aThis SQL tutorial focuses on SQL String Concatenation in MySQL, and provides explanations, examples and exercises. For this lesson’s exercises, use this link.

This tutorial is a part of several posts explaining how to write basic queries in MySQL. To read additional posts regarding this subject, please use the following links:


MySQL String Concatenation

MySQL String concatenation allows you to append one string to the end of another string. To display the contents of two columns or more under the name of a single column, you can use the MySQL Concat function with the following syntax :

CONCAT(String1,String2,String3...)

For example, to display the book’s name along with its price, use the following MySQL SQL statement:

SELECT CONCAT(bookName,bookPrice)
FROM books

The result :

CONCAT(bookName, bookPrice)
--------------------------
Dune30

MySQL – Concatenate Two Fields with a Space

While in the previous example, the requested result – merging two values from two different columns – has been achieved, the end result is still quite unreadable, as we have no space seperator between the book’s name and its price. Therefore, it is advisable to also concatenate a space (‘ ‘) :

SELECT CONCAT(bookName , ' ' , bookPrice)
FROM books

The result :

CONCAT(bookName, ' ' , bookPrice)
---------------------------------
Dune 30

Using an MySQL Column Alias

To make the result more readable, use n MySQL Column Aliases:

SELECT CONCAT(bookName , ' ' , bookPrice) AS 'bookDescription'
FROM books

The Result :

bookDescription
------------------
Dune 30

MySQL – Retrieving additional columns

In MySQL, If after or before this concatenation you would like to display an additional separate column, simply use a comma (,):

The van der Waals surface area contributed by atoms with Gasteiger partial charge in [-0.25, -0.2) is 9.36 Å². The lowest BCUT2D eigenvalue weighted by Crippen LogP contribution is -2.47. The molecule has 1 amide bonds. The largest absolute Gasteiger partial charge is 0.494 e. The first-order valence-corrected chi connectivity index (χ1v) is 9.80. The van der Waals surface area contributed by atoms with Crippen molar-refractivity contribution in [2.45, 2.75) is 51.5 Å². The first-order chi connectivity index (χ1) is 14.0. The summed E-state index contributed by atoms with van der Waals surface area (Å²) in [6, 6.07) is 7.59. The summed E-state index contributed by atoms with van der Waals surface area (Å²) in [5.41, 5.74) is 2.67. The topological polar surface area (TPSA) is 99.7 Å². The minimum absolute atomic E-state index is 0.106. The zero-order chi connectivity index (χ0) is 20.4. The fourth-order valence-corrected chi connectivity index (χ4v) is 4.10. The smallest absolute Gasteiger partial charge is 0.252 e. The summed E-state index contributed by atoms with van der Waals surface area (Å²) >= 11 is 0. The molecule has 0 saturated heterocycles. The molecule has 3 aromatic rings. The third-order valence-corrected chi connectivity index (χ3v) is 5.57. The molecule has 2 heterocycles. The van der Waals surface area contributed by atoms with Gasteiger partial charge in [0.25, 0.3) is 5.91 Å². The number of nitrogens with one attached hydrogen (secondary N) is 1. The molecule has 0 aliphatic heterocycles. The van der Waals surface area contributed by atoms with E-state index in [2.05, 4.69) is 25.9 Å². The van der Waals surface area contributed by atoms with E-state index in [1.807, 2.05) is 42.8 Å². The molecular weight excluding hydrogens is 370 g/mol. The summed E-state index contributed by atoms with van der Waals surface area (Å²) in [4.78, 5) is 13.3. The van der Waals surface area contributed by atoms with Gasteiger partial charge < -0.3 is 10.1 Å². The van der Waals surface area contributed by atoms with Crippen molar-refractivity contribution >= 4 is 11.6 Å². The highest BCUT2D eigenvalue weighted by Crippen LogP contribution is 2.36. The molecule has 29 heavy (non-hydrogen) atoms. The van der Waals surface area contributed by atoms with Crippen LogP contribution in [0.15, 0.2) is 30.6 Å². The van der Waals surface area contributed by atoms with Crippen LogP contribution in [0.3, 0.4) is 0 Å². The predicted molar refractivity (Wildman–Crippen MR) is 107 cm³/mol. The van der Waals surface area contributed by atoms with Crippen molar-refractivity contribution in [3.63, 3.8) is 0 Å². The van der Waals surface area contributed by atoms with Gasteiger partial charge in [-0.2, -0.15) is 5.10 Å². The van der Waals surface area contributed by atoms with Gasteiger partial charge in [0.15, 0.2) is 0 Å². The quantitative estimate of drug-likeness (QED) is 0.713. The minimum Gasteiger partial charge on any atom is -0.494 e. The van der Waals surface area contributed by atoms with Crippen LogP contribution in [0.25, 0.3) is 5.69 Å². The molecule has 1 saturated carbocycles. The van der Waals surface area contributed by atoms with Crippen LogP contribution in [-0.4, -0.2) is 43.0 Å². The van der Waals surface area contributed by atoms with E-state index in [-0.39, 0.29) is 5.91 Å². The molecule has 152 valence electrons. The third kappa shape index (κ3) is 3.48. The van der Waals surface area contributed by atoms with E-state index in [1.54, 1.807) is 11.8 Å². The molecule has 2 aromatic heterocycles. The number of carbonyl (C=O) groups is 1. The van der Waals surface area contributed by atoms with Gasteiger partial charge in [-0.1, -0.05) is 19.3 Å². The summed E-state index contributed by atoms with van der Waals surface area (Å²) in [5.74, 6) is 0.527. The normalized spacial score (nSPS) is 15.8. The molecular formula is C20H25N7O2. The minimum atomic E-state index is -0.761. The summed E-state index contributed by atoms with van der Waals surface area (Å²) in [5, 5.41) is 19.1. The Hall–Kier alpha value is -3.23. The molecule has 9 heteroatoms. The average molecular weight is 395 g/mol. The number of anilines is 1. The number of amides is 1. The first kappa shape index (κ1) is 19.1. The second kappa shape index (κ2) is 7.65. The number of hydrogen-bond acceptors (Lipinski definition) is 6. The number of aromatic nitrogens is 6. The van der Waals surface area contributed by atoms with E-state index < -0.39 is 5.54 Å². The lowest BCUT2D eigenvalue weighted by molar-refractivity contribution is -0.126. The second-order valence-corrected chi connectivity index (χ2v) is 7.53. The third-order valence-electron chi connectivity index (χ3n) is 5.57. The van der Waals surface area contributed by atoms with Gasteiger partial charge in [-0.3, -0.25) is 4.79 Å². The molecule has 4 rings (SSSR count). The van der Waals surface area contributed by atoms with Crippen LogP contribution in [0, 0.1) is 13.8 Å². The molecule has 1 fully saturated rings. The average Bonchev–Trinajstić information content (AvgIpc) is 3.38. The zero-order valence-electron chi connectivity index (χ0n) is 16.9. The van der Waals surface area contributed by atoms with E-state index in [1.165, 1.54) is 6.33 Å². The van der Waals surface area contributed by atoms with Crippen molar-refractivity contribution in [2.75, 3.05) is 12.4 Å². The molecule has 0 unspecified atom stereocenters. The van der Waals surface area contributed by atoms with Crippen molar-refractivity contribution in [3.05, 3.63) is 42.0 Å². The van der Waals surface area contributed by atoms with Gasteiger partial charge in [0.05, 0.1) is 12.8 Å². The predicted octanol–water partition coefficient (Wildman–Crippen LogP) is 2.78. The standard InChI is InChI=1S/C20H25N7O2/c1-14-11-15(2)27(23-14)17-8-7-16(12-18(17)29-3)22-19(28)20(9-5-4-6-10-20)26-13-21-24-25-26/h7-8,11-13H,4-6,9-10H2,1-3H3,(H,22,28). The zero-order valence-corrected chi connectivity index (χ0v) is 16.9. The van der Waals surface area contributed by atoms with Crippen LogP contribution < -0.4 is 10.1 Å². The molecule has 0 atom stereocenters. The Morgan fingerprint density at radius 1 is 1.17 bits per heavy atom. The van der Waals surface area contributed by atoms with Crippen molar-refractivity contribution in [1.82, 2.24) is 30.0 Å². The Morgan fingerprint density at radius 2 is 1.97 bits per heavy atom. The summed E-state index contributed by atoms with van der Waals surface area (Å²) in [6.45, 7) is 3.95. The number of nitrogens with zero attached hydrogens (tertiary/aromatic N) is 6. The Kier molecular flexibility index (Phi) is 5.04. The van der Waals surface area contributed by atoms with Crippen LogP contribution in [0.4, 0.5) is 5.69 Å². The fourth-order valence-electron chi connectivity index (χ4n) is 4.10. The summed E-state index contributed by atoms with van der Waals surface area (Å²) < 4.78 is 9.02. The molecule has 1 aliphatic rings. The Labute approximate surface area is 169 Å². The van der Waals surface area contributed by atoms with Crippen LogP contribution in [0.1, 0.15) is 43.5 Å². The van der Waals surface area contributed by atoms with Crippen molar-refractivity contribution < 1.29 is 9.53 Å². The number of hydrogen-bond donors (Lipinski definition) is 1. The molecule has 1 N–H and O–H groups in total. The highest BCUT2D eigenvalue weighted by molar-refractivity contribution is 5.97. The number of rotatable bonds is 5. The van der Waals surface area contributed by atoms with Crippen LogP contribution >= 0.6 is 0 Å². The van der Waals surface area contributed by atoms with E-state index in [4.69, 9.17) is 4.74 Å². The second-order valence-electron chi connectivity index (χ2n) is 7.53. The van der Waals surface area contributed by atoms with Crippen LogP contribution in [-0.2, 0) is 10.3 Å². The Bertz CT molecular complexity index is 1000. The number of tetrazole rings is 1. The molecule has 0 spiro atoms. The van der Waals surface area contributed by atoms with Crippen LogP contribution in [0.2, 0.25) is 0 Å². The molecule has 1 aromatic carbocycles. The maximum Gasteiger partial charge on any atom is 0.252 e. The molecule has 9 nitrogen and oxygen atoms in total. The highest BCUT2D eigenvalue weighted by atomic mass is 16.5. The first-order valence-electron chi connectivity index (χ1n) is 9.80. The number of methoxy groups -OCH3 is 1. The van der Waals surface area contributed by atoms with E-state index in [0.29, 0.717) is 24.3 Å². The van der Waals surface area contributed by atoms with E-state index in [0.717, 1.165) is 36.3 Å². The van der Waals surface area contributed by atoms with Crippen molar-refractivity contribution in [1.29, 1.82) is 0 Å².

SELECT book_id, CONCAT(bookName , ' ' , bookPrice) AS "bookDescription", 
       author
FROM books

The result:

book_id       bookDescription      author
----------    ------------------   -------------
23            Dune 30               Frank Herbert

MySQL – Concatenate more than two values

In MySQL it is possible to create more complicated concatenations as required:

SELECT CONCAT('book Name : ', bookName , ', and book price : ', bookPrice) AS "B_DETAILS"
FROM books

The result :

B_DETAILS
-------------------------------------------
book Name : Dune, and book price : 30

Using CONCAT_WS

Another MySQL function used to concatenate strings is CONCAT_WS, this function is a special form of the CONCAT function, and in addition to the string concatenation, with CONCAT_WS you are able to determine which character (or characters) will be used as a separator.

For example :
-- Using Hyphen as a separator
SELECT CONCAT_WS('-', bookName, author) AS 'BookDetails'
FROM books

BookDetails
-----------------
Dune-Frank Herbert

-- Using space as a separator
SELECT CONCAT_WS(' ', bookName, author) AS 'BookDetails'
FROM books 

BookDetails
-----------------
Dune Frank Herbert